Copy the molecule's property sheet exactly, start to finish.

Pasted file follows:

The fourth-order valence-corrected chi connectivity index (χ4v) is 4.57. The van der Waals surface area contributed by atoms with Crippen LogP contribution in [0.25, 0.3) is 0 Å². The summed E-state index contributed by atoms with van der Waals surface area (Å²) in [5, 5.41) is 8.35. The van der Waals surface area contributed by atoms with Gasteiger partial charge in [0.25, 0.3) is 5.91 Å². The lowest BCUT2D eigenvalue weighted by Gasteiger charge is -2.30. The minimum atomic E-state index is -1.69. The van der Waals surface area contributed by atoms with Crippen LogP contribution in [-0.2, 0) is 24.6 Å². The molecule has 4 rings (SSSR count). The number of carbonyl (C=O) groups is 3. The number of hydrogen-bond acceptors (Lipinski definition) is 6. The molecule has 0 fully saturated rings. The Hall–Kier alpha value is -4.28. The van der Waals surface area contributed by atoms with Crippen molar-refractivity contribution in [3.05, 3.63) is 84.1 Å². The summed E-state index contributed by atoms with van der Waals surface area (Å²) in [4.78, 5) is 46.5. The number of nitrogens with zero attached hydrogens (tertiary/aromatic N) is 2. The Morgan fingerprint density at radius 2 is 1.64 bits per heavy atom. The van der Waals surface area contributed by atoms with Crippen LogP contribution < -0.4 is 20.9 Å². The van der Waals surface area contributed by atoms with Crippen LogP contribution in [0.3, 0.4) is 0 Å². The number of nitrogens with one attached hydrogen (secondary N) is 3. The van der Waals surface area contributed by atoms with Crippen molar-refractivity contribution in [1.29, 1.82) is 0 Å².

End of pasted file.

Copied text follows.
The fourth-order valence-corrected chi connectivity index (χ4v) is 4.57. The van der Waals surface area contributed by atoms with Crippen LogP contribution in [0.25, 0.3) is 0 Å². The summed E-state index contributed by atoms with van der Waals surface area (Å²) in [5, 5.41) is 8.35. The van der Waals surface area contributed by atoms with Gasteiger partial charge in [0.25, 0.3) is 5.91 Å². The lowest BCUT2D eigenvalue weighted by Gasteiger charge is -2.30. The minimum atomic E-state index is -1.69. The van der Waals surface area contributed by atoms with Crippen LogP contribution in [-0.2, 0) is 24.6 Å². The molecule has 4 rings (SSSR count). The number of carbonyl (C=O) groups is 3. The number of hydrogen-bond acceptors (Lipinski definition) is 6. The molecule has 0 fully saturated rings. The Hall–Kier alpha value is -4.28. The van der Waals surface area contributed by atoms with Crippen molar-refractivity contribution in [3.05, 3.63) is 84.1 Å². The summed E-state index contributed by atoms with van der Waals surface area (Å²) in [4.78, 5) is 46.5. The number of nitrogens with zero attached hydrogens (tertiary/aromatic N) is 2. The Morgan fingerprint density at radius 2 is 1.64 bits per heavy atom. The van der Waals surface area contributed by atoms with Crippen LogP contribution < -0.4 is 20.9 Å². The van der Waals surface area contributed by atoms with Crippen LogP contribution in [0.3, 0.4) is 0 Å². The number of nitrogens with one attached hydrogen (secondary N) is 3. The van der Waals surface area contributed by atoms with Crippen molar-refractivity contribution in [1.29, 1.82) is 0 Å².